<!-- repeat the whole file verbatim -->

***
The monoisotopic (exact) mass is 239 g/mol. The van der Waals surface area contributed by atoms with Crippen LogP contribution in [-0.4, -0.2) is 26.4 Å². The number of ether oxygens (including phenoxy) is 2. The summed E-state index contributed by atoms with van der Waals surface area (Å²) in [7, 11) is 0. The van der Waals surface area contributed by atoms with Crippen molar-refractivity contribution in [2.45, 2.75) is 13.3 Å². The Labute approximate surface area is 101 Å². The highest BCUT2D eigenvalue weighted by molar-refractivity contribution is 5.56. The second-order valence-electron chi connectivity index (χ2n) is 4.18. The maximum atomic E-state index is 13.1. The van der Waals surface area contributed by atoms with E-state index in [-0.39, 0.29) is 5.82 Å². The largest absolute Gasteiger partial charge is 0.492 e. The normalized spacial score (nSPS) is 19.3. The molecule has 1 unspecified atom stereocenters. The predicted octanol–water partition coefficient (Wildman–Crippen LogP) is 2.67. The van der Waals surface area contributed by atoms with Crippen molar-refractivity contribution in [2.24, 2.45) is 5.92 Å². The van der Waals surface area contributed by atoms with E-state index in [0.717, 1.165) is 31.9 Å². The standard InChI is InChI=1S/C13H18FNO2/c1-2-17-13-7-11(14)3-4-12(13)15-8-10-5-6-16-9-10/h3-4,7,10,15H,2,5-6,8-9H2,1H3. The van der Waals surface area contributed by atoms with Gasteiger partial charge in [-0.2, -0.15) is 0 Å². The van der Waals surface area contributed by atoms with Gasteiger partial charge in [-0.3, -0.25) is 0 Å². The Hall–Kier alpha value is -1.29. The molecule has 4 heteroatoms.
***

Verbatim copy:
The monoisotopic (exact) mass is 239 g/mol. The van der Waals surface area contributed by atoms with Crippen LogP contribution in [-0.4, -0.2) is 26.4 Å². The number of ether oxygens (including phenoxy) is 2. The summed E-state index contributed by atoms with van der Waals surface area (Å²) in [7, 11) is 0. The van der Waals surface area contributed by atoms with Crippen molar-refractivity contribution in [2.45, 2.75) is 13.3 Å². The Labute approximate surface area is 101 Å². The highest BCUT2D eigenvalue weighted by molar-refractivity contribution is 5.56. The second-order valence-electron chi connectivity index (χ2n) is 4.18. The maximum atomic E-state index is 13.1. The van der Waals surface area contributed by atoms with E-state index in [-0.39, 0.29) is 5.82 Å². The largest absolute Gasteiger partial charge is 0.492 e. The normalized spacial score (nSPS) is 19.3. The molecule has 1 unspecified atom stereocenters. The predicted octanol–water partition coefficient (Wildman–Crippen LogP) is 2.67. The van der Waals surface area contributed by atoms with Crippen molar-refractivity contribution in [2.24, 2.45) is 5.92 Å². The van der Waals surface area contributed by atoms with E-state index in [0.717, 1.165) is 31.9 Å². The standard InChI is InChI=1S/C13H18FNO2/c1-2-17-13-7-11(14)3-4-12(13)15-8-10-5-6-16-9-10/h3-4,7,10,15H,2,5-6,8-9H2,1H3. The van der Waals surface area contributed by atoms with Gasteiger partial charge in [-0.2, -0.15) is 0 Å². The van der Waals surface area contributed by atoms with Gasteiger partial charge in [-0.3, -0.25) is 0 Å². The Hall–Kier alpha value is -1.29. The molecule has 4 heteroatoms.